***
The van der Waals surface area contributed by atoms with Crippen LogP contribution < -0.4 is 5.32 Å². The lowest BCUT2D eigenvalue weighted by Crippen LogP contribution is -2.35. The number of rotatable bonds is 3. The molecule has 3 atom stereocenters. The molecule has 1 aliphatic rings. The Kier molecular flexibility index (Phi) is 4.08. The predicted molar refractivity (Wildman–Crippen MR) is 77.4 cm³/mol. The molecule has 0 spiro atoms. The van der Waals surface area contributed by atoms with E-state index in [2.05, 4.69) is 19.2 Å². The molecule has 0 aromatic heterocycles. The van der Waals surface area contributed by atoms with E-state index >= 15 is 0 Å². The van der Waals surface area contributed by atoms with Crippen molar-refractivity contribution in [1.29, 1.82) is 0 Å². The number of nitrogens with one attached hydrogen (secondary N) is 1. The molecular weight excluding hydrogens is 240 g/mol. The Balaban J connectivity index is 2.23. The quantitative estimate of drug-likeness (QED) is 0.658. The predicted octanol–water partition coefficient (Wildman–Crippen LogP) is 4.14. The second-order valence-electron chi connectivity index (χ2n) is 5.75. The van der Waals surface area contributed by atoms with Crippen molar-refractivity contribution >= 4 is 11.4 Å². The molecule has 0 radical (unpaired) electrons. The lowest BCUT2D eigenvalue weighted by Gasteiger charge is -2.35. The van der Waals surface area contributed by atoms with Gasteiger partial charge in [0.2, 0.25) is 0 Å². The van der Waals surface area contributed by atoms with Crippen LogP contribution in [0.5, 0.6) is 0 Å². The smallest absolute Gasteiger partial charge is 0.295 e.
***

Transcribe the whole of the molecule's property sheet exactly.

The van der Waals surface area contributed by atoms with Crippen LogP contribution < -0.4 is 5.32 Å². The lowest BCUT2D eigenvalue weighted by Crippen LogP contribution is -2.35. The number of rotatable bonds is 3. The molecule has 3 atom stereocenters. The molecule has 1 aliphatic rings. The Kier molecular flexibility index (Phi) is 4.08. The predicted molar refractivity (Wildman–Crippen MR) is 77.4 cm³/mol. The molecule has 0 spiro atoms. The van der Waals surface area contributed by atoms with E-state index in [2.05, 4.69) is 19.2 Å². The molecule has 0 aromatic heterocycles. The van der Waals surface area contributed by atoms with E-state index >= 15 is 0 Å². The van der Waals surface area contributed by atoms with Crippen molar-refractivity contribution in [1.29, 1.82) is 0 Å². The number of nitrogens with one attached hydrogen (secondary N) is 1. The molecular weight excluding hydrogens is 240 g/mol. The Balaban J connectivity index is 2.23. The quantitative estimate of drug-likeness (QED) is 0.658. The predicted octanol–water partition coefficient (Wildman–Crippen LogP) is 4.14. The second-order valence-electron chi connectivity index (χ2n) is 5.75. The van der Waals surface area contributed by atoms with Crippen molar-refractivity contribution >= 4 is 11.4 Å². The molecule has 0 radical (unpaired) electrons. The lowest BCUT2D eigenvalue weighted by Gasteiger charge is -2.35. The van der Waals surface area contributed by atoms with Gasteiger partial charge in [0.2, 0.25) is 0 Å². The van der Waals surface area contributed by atoms with Crippen LogP contribution in [0.5, 0.6) is 0 Å². The smallest absolute Gasteiger partial charge is 0.295 e.